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* Hi Ellery,
I'm sure you are correct about the lack of Na loss (especially since you were only counting 10 seconds) but I will just mention that on the Withers glasses I measured I saw an over 100% correction in Na intensity over time (about half the intensity was lost over a admittedly longer period of 60 secs) with column conditions of 15 keV, 10 nA and a 20 um beam. (So a somewhat more focused beam than you are using.)

Just to be sure, do you see an increase in the Si concentration when the H2O is included in the matrix correction? Note in my analysis below the SiO2 is 70.57 with H2O in the matrix and only 70.22 without H2O. Also you can see the 107% positive correction for Na loss (the line labeled VOL%) and in addition, a -0.7% correction for Si GAIN and also a 2.9% gain for oxygen loss (over 120 seconds). Maybe this last issue is related to your low totals?

Finally, did you perform an area peak factor correction for the oxygen measurement relative to your oxygen standard? In my case I used MgO as the oxygen standard which yields an APF correction of 1.031 (3.1%) relative to my unknown composition.

I guess the other question is what oxygen mass absorption coefficient did you use? I used    

      O       ka      Si  8.7900e+03    Bastin  (1992)

This could make a difference too since the matrix is mostly silicon (besides oxygen). I'm guessing that you will find the low totals being due to a number of small effects rather than a single large effect.
john

Emacs!


At 08:39 AM 6/11/2008, you wrote:

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*

Hi John,

The first question is: are you performing the intensity at zero time 
correction for Na loss? This glass (even in 10 seconds) will lose 
some Na relative to "omphacite (albite)". Obviously if you have lost 
Na then the H20 from 100% calculation will be high.

The only treatment of Na so far has been charting the counts on the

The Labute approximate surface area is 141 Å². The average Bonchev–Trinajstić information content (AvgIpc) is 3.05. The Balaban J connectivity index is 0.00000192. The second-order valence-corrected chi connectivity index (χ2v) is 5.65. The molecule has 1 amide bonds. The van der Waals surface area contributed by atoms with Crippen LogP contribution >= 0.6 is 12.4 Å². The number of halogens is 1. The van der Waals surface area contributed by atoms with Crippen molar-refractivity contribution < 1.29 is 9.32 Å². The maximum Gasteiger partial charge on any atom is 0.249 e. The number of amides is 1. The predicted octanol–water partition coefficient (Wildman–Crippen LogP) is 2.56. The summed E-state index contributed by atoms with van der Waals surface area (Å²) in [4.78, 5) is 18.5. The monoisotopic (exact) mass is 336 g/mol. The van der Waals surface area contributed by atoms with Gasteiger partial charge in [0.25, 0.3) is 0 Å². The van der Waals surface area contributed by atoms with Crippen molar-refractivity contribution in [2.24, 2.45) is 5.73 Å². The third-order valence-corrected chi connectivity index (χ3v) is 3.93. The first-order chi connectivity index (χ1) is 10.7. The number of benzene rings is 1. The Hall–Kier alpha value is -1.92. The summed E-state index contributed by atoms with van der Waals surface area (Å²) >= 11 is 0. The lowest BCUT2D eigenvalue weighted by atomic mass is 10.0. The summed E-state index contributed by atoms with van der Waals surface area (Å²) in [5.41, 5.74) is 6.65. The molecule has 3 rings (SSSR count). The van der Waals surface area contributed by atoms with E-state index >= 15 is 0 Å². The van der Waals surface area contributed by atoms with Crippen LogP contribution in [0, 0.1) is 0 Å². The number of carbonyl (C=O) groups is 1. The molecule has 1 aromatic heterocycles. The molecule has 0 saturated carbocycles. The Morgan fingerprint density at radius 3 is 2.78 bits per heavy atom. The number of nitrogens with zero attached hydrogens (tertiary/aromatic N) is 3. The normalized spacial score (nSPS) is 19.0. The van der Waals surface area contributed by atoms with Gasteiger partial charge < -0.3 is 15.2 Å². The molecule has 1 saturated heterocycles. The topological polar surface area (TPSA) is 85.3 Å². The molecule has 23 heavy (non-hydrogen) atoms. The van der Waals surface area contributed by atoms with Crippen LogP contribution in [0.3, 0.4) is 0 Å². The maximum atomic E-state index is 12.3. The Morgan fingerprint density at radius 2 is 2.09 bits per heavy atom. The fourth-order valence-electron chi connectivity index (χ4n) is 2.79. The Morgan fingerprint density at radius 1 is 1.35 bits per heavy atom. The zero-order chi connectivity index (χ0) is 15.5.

peak over time using his conditions to show that there is no loss of 
counts over a relevant period of time, at least 30 seconds.  I'll have 
him double-check his measured vs expected Na totals based on the 
experiment.  I will also check if there is enough Na in the glasses to 
possibly explain totals at least 5% low.

The other consideration is that the H2O needs to be added to the 
matrix correction to adjust the SiO2 concentration (all the elements 
are affected by the addition of H2O to the matrix, but SiO2 being 
the largest concentration requires this the most). This is because 
Si ka is more absorbed by oxygen than by itself. In these 
composition glasses one will typically see an increase in the total 
(or decrease in the H20 by difference) of about 1% absolute.  These 
corrections should be performed in the matrix correction loop for 
best accuracy (as opposed to an Excel spreadsheet).

Yes, we are definitely adding H2O to the matrix correction, not just 
adding it later in Excel by difference.

I'll send you a short note I wrote on these water by difference 
correction issues off-line that also includes a discussion on a new 
"blank" correction for accuracy I've developed for traces that 
amazingly can also be used for calibration of major concentrations 
oxygen.

Thanks -- I'll definitely check that out as well as pass it along to 
our researcher.

Best,
Ellery